Of course there are youth variants of the InterRail and Eurail Passes that offer discounts. But the Deutschland Pass is still a clear winner. An 18-year-old wanting to really explore Germany might (if he or she lived outside Europe) enjoy 10 days travel with a €298 Eurail Youth Pass, or a European resident (who does NOT live in Germany) could buy an eight-day Youth InterRail Pass for €211. Yet the Deutschland Pass would cost our 18-year-old traveler just €99 for a whole month of unlimited journeys across Germany—regardless of his or her country of residence.

train stop in bavaria

Oberstdorf in Bavaria. Photo: dr. zaro

The Deutschland Pass small print

As with all rail passes, holders of the 2012 Deutchland Pass are liable for the usual supplements for travel on night trains and on ICE Sprinter services (the latter are few and far between, so it’s hardly a burden—you can also avoid these services by taking a regular ICE slightly earlier or slightly later).

Beyond that, the Deutschland Pass is valid on all trains within Germany, except for just three long-distance routes run by private operators: the Harz-Berlin Express, the InterConnex service from Leipzig to the Baltic coast and the Vogtlandbahn’s Berlin Express.

We believe that the ticket will be valid to a small number of points beyond Germany’s borders, but it is worth checking the small print when it goes on sale. If cross-border journeys are included, it’s most likely be to just a handful of stations, such as Salzburg (Austria), Schaffhausen (Switzerland) and Wissembourg (France).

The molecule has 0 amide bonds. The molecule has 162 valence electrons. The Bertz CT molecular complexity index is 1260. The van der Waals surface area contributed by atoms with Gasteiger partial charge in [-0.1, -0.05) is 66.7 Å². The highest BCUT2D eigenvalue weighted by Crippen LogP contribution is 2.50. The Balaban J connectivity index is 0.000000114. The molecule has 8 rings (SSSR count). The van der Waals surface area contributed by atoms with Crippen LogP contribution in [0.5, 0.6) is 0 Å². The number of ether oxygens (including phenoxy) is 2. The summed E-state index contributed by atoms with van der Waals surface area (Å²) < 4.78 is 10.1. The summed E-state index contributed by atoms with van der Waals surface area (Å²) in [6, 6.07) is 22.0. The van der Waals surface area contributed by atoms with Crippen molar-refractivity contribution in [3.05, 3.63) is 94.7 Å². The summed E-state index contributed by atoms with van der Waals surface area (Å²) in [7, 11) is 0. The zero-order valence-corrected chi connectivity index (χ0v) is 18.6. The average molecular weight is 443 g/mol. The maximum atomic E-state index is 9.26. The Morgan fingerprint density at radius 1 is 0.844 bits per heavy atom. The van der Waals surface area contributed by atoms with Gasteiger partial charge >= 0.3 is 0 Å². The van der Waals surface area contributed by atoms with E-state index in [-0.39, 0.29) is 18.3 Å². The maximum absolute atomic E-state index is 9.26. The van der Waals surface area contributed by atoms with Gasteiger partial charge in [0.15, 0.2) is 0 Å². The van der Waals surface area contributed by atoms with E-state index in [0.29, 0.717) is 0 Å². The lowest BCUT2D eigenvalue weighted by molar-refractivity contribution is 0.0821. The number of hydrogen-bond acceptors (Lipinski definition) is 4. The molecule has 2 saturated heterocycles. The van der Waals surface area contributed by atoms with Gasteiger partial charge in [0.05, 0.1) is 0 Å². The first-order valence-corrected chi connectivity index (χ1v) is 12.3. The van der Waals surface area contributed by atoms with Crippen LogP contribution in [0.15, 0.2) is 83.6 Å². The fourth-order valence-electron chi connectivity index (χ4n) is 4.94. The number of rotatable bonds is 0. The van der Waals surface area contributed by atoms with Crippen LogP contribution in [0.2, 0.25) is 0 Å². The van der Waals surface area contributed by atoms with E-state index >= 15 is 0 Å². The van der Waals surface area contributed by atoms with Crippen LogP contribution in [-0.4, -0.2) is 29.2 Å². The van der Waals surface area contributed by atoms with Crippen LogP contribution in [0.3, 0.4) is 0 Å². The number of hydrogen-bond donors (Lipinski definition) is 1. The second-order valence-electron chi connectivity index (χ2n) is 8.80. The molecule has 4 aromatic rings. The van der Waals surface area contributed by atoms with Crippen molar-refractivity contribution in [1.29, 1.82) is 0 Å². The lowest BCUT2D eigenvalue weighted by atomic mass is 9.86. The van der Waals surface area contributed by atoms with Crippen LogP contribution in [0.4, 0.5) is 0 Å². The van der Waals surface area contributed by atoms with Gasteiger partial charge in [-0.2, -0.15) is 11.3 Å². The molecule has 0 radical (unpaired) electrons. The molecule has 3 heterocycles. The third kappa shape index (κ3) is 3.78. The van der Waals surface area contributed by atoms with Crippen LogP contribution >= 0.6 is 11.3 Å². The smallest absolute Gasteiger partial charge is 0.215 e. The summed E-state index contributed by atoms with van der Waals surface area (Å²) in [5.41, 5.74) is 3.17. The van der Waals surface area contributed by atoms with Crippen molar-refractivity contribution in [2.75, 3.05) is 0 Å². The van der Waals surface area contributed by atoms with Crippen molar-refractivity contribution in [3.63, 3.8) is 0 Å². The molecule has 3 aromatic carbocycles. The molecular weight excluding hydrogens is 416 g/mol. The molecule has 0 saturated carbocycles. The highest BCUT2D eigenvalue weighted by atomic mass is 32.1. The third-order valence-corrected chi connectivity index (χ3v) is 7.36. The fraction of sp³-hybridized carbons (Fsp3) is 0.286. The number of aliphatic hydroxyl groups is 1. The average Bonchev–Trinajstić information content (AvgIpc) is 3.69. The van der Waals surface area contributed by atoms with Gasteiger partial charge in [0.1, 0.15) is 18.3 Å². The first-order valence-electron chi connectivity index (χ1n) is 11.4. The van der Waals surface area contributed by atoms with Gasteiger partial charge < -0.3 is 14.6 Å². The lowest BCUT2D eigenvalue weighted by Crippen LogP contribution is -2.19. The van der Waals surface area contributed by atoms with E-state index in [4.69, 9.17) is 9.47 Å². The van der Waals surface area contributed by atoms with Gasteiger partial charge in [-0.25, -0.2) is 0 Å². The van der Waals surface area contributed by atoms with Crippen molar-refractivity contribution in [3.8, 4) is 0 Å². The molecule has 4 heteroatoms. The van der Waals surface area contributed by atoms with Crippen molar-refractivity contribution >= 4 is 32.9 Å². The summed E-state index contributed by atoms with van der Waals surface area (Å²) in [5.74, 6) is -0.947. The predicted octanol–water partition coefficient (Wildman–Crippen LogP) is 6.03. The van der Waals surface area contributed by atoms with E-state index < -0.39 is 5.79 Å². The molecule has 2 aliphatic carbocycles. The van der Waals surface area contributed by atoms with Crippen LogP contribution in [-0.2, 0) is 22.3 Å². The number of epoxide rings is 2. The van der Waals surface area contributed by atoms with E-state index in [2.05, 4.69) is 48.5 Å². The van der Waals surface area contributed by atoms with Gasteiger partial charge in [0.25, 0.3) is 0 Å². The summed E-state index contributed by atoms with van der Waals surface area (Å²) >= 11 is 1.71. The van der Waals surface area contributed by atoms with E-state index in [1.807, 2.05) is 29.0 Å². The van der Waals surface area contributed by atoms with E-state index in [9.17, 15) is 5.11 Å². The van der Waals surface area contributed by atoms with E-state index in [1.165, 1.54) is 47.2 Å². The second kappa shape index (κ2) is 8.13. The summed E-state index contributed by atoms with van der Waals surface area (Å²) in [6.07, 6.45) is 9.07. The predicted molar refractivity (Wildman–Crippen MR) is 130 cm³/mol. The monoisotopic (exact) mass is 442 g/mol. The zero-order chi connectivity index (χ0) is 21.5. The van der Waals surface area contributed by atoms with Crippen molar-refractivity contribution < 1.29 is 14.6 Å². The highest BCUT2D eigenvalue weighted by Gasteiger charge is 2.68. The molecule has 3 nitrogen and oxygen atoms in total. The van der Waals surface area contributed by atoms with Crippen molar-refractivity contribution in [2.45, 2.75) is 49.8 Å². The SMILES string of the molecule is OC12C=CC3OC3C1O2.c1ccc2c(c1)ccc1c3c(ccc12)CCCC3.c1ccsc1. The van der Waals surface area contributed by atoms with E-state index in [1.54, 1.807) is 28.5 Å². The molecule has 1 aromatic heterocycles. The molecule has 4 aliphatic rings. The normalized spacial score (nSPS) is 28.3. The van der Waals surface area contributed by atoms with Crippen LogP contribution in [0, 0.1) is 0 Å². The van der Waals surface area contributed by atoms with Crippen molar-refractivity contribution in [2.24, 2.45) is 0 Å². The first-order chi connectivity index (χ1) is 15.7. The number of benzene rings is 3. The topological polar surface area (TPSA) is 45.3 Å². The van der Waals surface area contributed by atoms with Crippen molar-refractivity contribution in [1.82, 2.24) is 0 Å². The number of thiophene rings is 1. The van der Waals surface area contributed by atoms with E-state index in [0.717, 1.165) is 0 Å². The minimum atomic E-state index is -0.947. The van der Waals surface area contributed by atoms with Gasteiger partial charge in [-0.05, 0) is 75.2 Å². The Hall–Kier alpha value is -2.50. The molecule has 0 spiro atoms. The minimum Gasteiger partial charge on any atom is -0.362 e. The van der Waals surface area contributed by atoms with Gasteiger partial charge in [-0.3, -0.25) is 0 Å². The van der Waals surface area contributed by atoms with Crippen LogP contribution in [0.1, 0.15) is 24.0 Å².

Check before you buy

Whatever kind of pass seems best for your itinerary, it is always worth casting around to make sure you are getting the best option. There are some oddball anomalies in pricing. The list price for a first-class, eight-day (within two months)Eurail Pass for two adults roaming together through France and Germany is €806. Oddly, if you throw in Spain too then the price of the pass drops to a total €774. Yes, that’s right. A pass with a wider areal validity is in this case cheaper. Hard to credit, but it’s true.

The same sometimes applies to some youth passes. An eight-day Eurail second-class youth pass valid in both France and Germany is €314. Extend the geographical coverage to also include Spain and the price drops to €296.

Ours not to reason why! But canny travelers can save a packet by carefully researching the best pass deals.

Rail pass options

Interested in seeing a full list of rail pass options? Visit our booking partner, Rail Europe, to compare rates, destinations covered and see their latest promotions.

About the author


About the authors: Nicky and Susanne manage a Berlin-based editorial bureau that supplies text and images to media across Europe. Together they edit hidden europe magazine.

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One thought on “Germany by Rail: The 2012 Deutschland Pass”

  1. What an interesting case of targeted marketing to different groups. The Deutschland-Pass seems to fill a gap between different DB products. Like a BahnCard 100, but just for a month. And geared more to locals than to visitors.